Photo: Lyndsey Bahia
At its very core, Teatru Malta’s Lupu/Nagħġa is a simple enough tale. It’s the story of a husband and wife, a mundane enough couple, living in a mundane enough block of flats, facing the mundane problems that many families like them face – coping with a toddler, an unexpected pregnancy that’s expected to create some financial challenges and the issues that the infamous ‘il-komun’ – ie, the common areas of the apartment – brings with it.
In reality, it is about a lot more, a gloriously multi-layered production that manages to touch upon myriad troublesome themes, without at any point coming across as preachy, confusing or overkill. Script and direction are by Simone Spiteri, and the production has the Spiteri touch all over, using the reverse chronology technique (which is also becoming a bit of a trademark for the playwright) to great effect.
Without going too much into the plot line itself, the action kicks off on New Year’s Eve, when the lead character (for want of a better word) finds out she’s pregnant. We then follow her and her husband’s history in the preceeding months.
Lupu/Nagħpa – Teatru Malta tackles multiple social themes
Along the journey we are introduced to multiple themes that are all too familiar. There’s the corruption angle, whereby the wife is expected to sign a government report about goings-on that happened while she was absent, and that may or may not be tied to the darker events related to kickbacks. There are allusions to post-natal depression and anxiety. In short, the script packs a real punch.
There’s the slimy architect living in the penthouse on top, played marvellously by Paul Portelli. His constant partying with a group of anonymous cohorts is a painfully effective depiction of the soullessness birthed by hyper-capitalism. The prostitute with a heart of gold and the mother-in-law with the side-splittingly funny dialogue. All these characters reflect the duality of their nature at some point of another within the play, hence the title – Lupu/Nagħġa, translating to Wolf/Sheep and begging the question. Are they wolves, or sheep? Or both?
Lupu/Nagħġa once again confirms Spiteri as the queen of scripts in Maltese, her dialogue so natural, even when code-switching, that the play feels as though you’re evesdropping on your neighbours’ conversation.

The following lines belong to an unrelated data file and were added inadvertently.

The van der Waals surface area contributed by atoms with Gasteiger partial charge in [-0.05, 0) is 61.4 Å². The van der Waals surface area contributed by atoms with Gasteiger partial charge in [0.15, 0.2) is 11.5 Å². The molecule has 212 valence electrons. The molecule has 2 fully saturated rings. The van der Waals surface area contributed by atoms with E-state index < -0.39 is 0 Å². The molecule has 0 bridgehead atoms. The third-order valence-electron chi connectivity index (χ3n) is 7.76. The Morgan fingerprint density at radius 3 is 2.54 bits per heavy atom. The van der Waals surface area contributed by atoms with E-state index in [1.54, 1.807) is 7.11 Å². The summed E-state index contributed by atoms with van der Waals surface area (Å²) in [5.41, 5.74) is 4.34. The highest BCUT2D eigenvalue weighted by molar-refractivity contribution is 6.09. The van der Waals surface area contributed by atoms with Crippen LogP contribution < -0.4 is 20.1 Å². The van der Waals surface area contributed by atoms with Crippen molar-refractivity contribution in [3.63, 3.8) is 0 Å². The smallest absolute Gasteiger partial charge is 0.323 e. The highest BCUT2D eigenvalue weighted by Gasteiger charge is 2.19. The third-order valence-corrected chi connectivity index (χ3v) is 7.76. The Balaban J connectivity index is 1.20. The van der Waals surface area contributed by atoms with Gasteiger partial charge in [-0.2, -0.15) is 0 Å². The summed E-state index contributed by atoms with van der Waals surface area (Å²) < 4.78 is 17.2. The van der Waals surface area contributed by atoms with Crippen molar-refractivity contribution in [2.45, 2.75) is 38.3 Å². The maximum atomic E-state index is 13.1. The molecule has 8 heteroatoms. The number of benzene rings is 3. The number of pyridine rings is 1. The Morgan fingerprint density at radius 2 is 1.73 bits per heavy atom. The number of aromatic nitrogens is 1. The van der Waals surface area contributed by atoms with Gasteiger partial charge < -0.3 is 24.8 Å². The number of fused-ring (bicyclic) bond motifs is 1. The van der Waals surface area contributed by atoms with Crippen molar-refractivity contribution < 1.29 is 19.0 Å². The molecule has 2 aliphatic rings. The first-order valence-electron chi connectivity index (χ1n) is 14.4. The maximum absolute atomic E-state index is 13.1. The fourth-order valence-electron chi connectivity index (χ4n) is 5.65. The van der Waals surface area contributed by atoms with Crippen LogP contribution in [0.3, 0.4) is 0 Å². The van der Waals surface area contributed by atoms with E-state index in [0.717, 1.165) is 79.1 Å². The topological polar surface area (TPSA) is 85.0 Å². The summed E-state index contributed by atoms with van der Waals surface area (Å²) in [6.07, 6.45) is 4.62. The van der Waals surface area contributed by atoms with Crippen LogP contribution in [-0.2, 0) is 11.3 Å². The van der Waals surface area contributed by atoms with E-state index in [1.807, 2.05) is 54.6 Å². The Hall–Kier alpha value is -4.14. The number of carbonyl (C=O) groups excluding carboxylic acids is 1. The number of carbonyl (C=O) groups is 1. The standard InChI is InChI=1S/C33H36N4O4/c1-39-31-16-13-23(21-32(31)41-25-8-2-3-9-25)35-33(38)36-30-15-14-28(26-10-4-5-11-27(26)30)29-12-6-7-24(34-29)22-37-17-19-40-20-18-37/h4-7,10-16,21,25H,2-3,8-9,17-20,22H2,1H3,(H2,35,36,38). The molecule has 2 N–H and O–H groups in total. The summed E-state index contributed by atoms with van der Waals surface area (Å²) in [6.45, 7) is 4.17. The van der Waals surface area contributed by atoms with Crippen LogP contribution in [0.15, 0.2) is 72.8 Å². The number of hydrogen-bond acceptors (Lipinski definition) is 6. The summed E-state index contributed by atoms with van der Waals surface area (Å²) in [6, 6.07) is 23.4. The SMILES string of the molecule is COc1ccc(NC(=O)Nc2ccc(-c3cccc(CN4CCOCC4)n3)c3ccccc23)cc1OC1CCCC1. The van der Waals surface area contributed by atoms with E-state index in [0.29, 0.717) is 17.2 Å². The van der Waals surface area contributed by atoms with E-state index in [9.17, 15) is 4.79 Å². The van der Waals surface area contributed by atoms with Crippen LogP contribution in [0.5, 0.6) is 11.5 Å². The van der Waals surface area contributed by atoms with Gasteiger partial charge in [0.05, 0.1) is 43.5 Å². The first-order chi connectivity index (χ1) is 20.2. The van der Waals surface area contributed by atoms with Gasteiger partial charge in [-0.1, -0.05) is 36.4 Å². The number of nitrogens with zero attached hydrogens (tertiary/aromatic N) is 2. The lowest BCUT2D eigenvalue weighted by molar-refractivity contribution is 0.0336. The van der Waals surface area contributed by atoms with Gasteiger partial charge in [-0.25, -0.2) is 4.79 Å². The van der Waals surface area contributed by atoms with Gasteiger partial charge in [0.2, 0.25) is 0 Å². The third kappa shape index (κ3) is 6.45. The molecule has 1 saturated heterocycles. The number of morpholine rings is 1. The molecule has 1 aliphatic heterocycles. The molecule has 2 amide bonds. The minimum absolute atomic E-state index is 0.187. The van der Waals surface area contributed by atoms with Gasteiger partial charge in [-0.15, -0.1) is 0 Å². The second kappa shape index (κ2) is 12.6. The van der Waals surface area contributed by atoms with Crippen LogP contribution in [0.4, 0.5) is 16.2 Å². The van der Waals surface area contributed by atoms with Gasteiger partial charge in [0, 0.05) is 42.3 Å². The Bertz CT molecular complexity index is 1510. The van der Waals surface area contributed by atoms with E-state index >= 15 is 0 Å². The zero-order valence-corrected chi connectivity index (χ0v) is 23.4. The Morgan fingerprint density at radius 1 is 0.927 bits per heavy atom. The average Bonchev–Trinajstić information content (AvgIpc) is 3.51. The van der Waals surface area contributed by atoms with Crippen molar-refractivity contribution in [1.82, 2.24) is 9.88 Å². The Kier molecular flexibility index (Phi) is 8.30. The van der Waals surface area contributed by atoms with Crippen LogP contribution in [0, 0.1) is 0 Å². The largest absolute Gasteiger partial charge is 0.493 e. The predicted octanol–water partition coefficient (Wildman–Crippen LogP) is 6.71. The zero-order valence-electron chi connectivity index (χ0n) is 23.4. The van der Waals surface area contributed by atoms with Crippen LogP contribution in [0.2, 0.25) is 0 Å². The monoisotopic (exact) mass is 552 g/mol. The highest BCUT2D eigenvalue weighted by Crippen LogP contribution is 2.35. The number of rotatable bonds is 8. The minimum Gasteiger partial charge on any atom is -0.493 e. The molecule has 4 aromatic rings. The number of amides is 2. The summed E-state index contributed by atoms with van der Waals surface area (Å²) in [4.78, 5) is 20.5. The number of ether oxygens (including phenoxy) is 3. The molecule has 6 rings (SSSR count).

The production itself is blessed with pretty stellar production values, and it’s good to see Teatru Malta continuing to produce theatre that pushes the envelope in terms form and technique, with this one being a worthy successor to the beast that was Ma Kuraġġ u Wliedha.
These kind of productions are extremely important in Malta, where budgetary constraints mean that it falls upon PCOs to take risks with theatre productions that aren’t a sure bet in terms of audience appeal. Teatru Malta is holding up its end of the bargain very well, and it’s also succeeding in new audiences, which is important.
The staging is one of the biggest triumphs of this play, with action taking place across three or four different parts of the stage simultaneously and successfully. Soundscapes and music (Tim Ellis) – especially the refrain that introduces the play – are on point, and contribute tremendously to the delivery. Same applies to lighting (Moritz Zavan Stoeckle), which plays a pivotal role in the execution of the narrative. Knowing that there is a section of audience that feels intimidated by the Maltese language (yes, this is a reality) I was also pleased to see the addition of English surtitles.
The programme does include a warning about strobe lights, but this was the one aspect where I felt there was overkill. Although done intentionally to jolt the audience, this could have been achieved differently without such a strong and prolonged assault on the senses. As it was, I kept my eyes closed everytime the strobe lights came on.
Another aspect that left me with mixed feelings was the manner in which a character identifying as they/them was included. I felt the character deserved more in order to avoid gender identity from becoming mere comic relief.
That said, Lupu/Nagħġa is one of the sharpest and wittiest forms of social commentary I’ve seen in local theatre, giving the audience plenty to think about. It would appear that the genre is enjoying quite the resurgence, considering last year’s Ġiraffa Ħarbet Minn Kastilja, another prime example of highly-relevant satire.
Teatru Malta’s Lupu/Nagħġa runs at the Valletta Campus Theatre until February 5.
For other Malta culture pieces, check out the theatre reviews section of this site or go straight to Masquerade’s Betrayal.
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